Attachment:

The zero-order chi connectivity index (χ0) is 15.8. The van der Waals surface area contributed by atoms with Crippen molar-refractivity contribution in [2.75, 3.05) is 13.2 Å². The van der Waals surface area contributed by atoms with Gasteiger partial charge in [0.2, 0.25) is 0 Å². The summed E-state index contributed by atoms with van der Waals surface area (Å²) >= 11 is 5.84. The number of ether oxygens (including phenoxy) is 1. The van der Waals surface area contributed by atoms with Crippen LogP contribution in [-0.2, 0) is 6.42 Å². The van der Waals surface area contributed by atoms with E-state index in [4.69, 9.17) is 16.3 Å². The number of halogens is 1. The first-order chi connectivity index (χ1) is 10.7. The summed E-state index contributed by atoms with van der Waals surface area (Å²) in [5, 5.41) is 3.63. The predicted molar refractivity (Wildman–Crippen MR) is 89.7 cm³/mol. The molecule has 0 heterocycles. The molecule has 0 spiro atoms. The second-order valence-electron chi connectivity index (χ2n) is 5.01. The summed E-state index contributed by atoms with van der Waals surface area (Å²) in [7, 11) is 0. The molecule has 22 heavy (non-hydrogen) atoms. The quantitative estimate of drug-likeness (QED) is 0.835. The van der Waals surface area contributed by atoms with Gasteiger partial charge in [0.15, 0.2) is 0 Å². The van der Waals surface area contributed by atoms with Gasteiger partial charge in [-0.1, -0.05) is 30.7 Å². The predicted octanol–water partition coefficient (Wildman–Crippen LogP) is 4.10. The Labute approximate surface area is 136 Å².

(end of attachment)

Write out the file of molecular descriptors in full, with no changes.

The zero-order chi connectivity index (χ0) is 15.8. The van der Waals surface area contributed by atoms with Crippen molar-refractivity contribution in [2.75, 3.05) is 13.2 Å². The van der Waals surface area contributed by atoms with Gasteiger partial charge in [0.2, 0.25) is 0 Å². The summed E-state index contributed by atoms with van der Waals surface area (Å²) >= 11 is 5.84. The number of ether oxygens (including phenoxy) is 1. The van der Waals surface area contributed by atoms with Crippen LogP contribution in [-0.2, 0) is 6.42 Å². The van der Waals surface area contributed by atoms with E-state index in [4.69, 9.17) is 16.3 Å². The number of halogens is 1. The first-order chi connectivity index (χ1) is 10.7. The summed E-state index contributed by atoms with van der Waals surface area (Å²) in [5, 5.41) is 3.63. The predicted molar refractivity (Wildman–Crippen MR) is 89.7 cm³/mol. The molecule has 0 heterocycles. The molecule has 0 spiro atoms. The second-order valence-electron chi connectivity index (χ2n) is 5.01. The summed E-state index contributed by atoms with van der Waals surface area (Å²) in [7, 11) is 0. The molecule has 22 heavy (non-hydrogen) atoms. The quantitative estimate of drug-likeness (QED) is 0.835. The van der Waals surface area contributed by atoms with Gasteiger partial charge in [0.15, 0.2) is 0 Å². The van der Waals surface area contributed by atoms with Gasteiger partial charge in [-0.1, -0.05) is 30.7 Å². The predicted octanol–water partition coefficient (Wildman–Crippen LogP) is 4.10. The Labute approximate surface area is 136 Å².